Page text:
Arriving in London, I had several goals; some more geeky than others:
- To find and explore the Borough Market
- To attend the filming of an episode of Market Kitchen
- To meet the Queen
- To see a musical or two (Avenue Q being my main goal in London
- To eat at Jamie Oliver’s restaurant ‘15’
Many of you know of my love of cooking, as well as my near obsession with the Food Network back in New Zealand. So on my very first day in London I decided that I would try and find the Borough Market. I’m about achievable goals, as all I had to do was ask somebody at the assistance desk in the Underground. So I took the underground to London Bridge where it was only a short walk to the most magical place I had ever seen.
Okay sure, that’s possibly an exaggeration (I have been to Disneyland after all), but it was exactly as I had hoped it would be – fishmongers chopping the he heads off fish as I walked past, advertising the catch of the day at the top of their lungs, butchers with signs advertising cold wild game pies and the recommended cut of the day, stalls of wonderfully fresh fruit and vegetables that looked as though they belonged in a food magazine. This was a huge step up from the farmers’ market in Wellington on Sundays; there wasn’t a crappy yellow crate or dodgy basket of rotten food to be seen. They took care of their produce here, and it showed.
I spent some time wandering the market planning what I would buy if I had somewhere to cook it, when I stumbled upon a cooking demonstration for Market Kitchen. I suddenly lost my composure. “I love this show!” I stupidly exclaimed far louder than was necessary. Of course the chef heard me, and without looking suggested that I didn’t actually love the show and that I was, for some reason, lying.
“No really, I love this show – I watch it all the time back home!”.
“Yes – it’s the main reason I came to the Borough Market”
“Where are you from?”
“I use to live in New Zealand!”
And that’s how I got to be on tv.
The chef (Arthur Pottsdawson – I found out later that he was the Exec Chef and good friends with Jamie Oliver) and I talked for about 20 minutes or so on life in Wellington, the weather, the Borough market, and the best way to cook Watercress (the last being almost completely one-sided), and then he asked if I would like to be filmed tasting the soup afterwards and maybe go along to the filming of an episode of Market Kitchen. I said yes.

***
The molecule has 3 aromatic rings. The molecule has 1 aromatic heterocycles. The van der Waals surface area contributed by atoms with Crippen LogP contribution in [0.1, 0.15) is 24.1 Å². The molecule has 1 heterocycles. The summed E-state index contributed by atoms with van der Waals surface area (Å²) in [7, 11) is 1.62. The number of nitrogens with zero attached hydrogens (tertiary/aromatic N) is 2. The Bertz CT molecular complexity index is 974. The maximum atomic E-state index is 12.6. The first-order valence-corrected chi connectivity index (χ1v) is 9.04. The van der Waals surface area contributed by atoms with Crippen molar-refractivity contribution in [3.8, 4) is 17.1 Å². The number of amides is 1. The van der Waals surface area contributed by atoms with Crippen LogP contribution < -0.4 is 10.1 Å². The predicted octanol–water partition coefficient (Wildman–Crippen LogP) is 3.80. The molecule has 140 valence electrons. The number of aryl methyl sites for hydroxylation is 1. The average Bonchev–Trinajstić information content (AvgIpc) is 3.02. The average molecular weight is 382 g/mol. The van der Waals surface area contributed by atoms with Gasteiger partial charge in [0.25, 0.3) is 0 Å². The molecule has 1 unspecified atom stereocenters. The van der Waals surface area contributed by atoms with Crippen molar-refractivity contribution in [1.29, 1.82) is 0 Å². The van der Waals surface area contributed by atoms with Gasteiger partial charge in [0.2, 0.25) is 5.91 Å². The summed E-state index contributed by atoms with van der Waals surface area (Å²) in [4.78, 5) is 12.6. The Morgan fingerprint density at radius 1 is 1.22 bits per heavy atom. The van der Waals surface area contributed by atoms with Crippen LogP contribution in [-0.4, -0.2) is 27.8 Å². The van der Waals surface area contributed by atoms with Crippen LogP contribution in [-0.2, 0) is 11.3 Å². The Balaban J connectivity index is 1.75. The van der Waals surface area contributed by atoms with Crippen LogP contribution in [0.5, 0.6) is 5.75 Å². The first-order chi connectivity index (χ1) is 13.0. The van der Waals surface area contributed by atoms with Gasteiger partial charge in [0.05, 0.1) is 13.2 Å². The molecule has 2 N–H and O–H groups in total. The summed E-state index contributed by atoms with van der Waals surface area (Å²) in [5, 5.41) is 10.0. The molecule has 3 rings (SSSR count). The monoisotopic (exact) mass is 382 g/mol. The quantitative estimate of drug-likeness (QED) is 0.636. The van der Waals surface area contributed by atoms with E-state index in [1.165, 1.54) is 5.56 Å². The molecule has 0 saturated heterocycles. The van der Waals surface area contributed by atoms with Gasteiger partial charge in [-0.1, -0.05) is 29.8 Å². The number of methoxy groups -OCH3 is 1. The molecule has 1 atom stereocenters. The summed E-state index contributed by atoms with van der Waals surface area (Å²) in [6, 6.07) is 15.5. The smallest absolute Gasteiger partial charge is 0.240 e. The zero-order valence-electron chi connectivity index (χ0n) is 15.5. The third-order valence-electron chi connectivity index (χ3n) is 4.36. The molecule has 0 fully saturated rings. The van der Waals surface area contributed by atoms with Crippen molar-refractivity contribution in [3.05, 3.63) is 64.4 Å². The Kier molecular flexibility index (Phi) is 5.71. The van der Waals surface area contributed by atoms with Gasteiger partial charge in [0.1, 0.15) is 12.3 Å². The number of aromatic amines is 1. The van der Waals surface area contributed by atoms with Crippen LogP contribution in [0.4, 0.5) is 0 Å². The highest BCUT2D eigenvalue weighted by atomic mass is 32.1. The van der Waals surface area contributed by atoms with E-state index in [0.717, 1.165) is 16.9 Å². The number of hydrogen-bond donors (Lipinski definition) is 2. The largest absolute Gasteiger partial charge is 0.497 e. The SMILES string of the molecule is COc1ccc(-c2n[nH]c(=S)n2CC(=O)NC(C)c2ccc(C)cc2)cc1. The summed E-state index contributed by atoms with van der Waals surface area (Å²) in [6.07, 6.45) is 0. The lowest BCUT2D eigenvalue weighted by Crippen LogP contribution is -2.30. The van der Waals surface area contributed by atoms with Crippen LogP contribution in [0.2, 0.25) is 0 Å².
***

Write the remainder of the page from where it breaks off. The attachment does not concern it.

I spent the best part of an hour watching them film the five minute segment for the show while I mentally prepared myself for the world’s introduction to me. I totally nailed my segment (first time), and managed to eat a fair bit of soup in the process (watercress and cheese toastie – surprisingly delicious).
After my brush with fame, I went and explored Sillfield Farm Butchers at the market, where everything they sell is farmed and processed organically on their own farm. This place had some of the most delicious looking meats that I had ever seen – pheasant and venison sausages, two year old prosciutto, cold meat pies and all kinds of game birds that would never be seen at a butchers in Wellington. There I met and discussed farming methods and the benefits of slow food with the owner of the butchery, Peter. What this guy doesn’t know about meat probably isn’t worth knowing.
It was here that I tasted my first pork pie. Delicious.
I also spent some time at the cider stall where the owner looked and sounded like he’d just gotten off a cart from Cornwall.
I must have spent four hours at that market. But they were four wonderful hours. I’ll never look at the market at Te Papa the same again.